Gregory J. Heym
Executive Vice President, Chief Economist
By CHRISTINE HAUGHNEY
While the national housing market is struggling with rising inventory and weakening home values, the prices and number of apartments selling in Manhattan rose in the first three months of this year, according to data released yesterday by several of New York City’s largest real estate brokerages.
Sales volume in Manhattan was up 12 percent over the fourth quarter of last year, according to data provided by Brown Harris Stevens and Halstead Property.
Those two brokerages also said that the average price for a Manhattan apartment, including both co-ops and condominiums, rose 6 percent in the first three months of this year over the fourth quarter of 2006. The Corcoran Group said prices rose 12 percent, and Prudential Douglas Elliman put the increase at 5.4 percent.
Even greater increases were seen in the prices being paid for the largest apartments in Manhattan and for apartments in Brooklyn. The wealthiest New Yorkers paid 20 percent more for apartments with four or more bedrooms than they did in the first quarter a year ago. Buyers also paid an average of 22 percent more than they did a year ago for Brooklyn apartments, especially those in newly constructed or converted buildings.
The market got off to a robust start at the beginning of this year when brokers and real estate analysts reported that prospective buyers were crowding open houses and engaging in bidding wars.
“In the second quarter, I think we’re going to see more appreciation because of the high level of activity” early this year, said Jonathan Miller, president of Miller Samuel, an appraisal firm.
Brown Harris Stevens reported that the average price of an apartment in Manhattan rose to $1.22 million in the first quarter of this year, up from $1.14 million in the last quarter of 2006, but down from $1.26 million in the first quarter of 2006. The Corcoran Group and Prudential Douglas Elliman reported similar trends.
The numbers indicate that New Yorkers are not resorting to the extremes that were common in the market several years ago, when some buyers fought for apartments they had barely seen.
In the past year, demand slowed but more recently picked up, data showed.
“People were holding back a little bit more a year ago,” said Hall Wilkie, president of Brown Harris Stevens, though he added, “Anybody who was holding back, isn’t.”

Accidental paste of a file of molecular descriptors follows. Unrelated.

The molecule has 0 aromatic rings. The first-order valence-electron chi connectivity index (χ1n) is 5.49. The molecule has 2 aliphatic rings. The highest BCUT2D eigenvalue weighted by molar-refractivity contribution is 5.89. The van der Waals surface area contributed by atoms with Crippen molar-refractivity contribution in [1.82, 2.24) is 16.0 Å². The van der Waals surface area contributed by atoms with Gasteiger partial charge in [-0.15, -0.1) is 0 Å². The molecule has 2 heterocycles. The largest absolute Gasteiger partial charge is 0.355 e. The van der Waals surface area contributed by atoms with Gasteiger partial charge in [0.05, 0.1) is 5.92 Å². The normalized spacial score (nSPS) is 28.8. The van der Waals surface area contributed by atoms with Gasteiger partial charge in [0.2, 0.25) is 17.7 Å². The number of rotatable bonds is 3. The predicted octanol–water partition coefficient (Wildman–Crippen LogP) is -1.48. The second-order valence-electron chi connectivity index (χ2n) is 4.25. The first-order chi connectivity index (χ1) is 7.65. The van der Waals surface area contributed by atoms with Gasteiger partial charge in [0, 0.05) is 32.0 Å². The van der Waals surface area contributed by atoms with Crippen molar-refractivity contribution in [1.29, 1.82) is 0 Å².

While all of the brokerages reported that sales volume increased in the first three months of this year from the fourth quarter of 2006, they reported vastly different numbers. Several companies reported a 10 percent to 12 percent increase, but Prudential Douglas Elliman reported a 42 percent increase. Dottie Herman, the company’s president, said that number might partly be the result of the company’s increased reporting of co-op sales.
Some researchers noted that even though Wall Street experienced one of its most profitable bonus seasons, those buyers did not drive up the market as much as expected because they had so many co-ops and condos from which to choose.
Mr. Miller, the appraiser and author of the Prudential Douglas Elliman quarterly report, pointed out that Manhattan had 5,923 co-ops and condominiums for sale in the first quarter of 2007, compared with the median quarterly average of 5,200 over the last five years. He said that the large number of new condominiums about to be completed were keeping prices from rising too quickly.
The researchers said that the Wall Street money seemed to have the biggest effect on apartments with four bedrooms or more. Buyers paid roughly 20 percent more for an apartment with four bedrooms or more than they did in the same quarter last year. That translated into an average price of $7.9 million, according to data provided by Brown Harris Stevens and Halstead Property.
“You are paying a substantial premium for that fourth and fifth bedroom,” said John Burger, a managing director with Brown Harris Stevens and a specialist in these high-priced apartments. “The people will only step up to that size point if they need that space — two children at home, a child visiting from college.”
Buyers also seemed more willing to pay higher prices for new condominiums in Brooklyn. Corcoran said the average overall prices in Brooklyn rose 22 percent, to $628,000 in the first quarter of this year from $514,000 in the first quarter of 2006.
Frank Percesepe, a Corcoran Group regional vice president based in Brooklyn, said that so far there have been takers for the thousands of units that have been completed. “The more inventory that we’ve been getting, the more inventory we’ve been selling,” he said.
Copyright 2007 The New York Times Company
Tuesday, April 03, 2007